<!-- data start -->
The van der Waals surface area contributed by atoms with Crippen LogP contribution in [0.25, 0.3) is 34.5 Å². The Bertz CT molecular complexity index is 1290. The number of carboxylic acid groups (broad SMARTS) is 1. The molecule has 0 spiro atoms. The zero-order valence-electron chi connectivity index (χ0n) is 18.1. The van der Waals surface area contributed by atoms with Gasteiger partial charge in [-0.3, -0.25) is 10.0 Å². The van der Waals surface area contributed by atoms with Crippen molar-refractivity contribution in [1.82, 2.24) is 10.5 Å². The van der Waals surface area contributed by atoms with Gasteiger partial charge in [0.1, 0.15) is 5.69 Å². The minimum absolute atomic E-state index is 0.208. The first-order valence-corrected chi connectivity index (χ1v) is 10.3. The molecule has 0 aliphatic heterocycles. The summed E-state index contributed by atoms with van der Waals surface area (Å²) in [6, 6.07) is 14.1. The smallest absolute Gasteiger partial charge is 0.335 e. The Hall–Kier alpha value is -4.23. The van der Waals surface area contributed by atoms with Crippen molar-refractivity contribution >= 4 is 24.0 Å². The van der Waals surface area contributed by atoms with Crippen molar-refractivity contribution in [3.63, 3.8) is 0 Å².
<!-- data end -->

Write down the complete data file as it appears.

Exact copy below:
The van der Waals surface area contributed by atoms with Crippen LogP contribution in [0.25, 0.3) is 34.5 Å². The Bertz CT molecular complexity index is 1290. The number of carboxylic acid groups (broad SMARTS) is 1. The molecule has 0 spiro atoms. The zero-order valence-electron chi connectivity index (χ0n) is 18.1. The van der Waals surface area contributed by atoms with Gasteiger partial charge in [-0.3, -0.25) is 10.0 Å². The van der Waals surface area contributed by atoms with Crippen molar-refractivity contribution in [1.82, 2.24) is 10.5 Å². The van der Waals surface area contributed by atoms with Gasteiger partial charge in [0.1, 0.15) is 5.69 Å². The minimum absolute atomic E-state index is 0.208. The first-order valence-corrected chi connectivity index (χ1v) is 10.3. The molecule has 0 aliphatic heterocycles. The summed E-state index contributed by atoms with van der Waals surface area (Å²) in [6, 6.07) is 14.1. The smallest absolute Gasteiger partial charge is 0.335 e. The Hall–Kier alpha value is -4.23. The van der Waals surface area contributed by atoms with Crippen molar-refractivity contribution >= 4 is 24.0 Å². The van der Waals surface area contributed by atoms with Crippen molar-refractivity contribution in [3.63, 3.8) is 0 Å².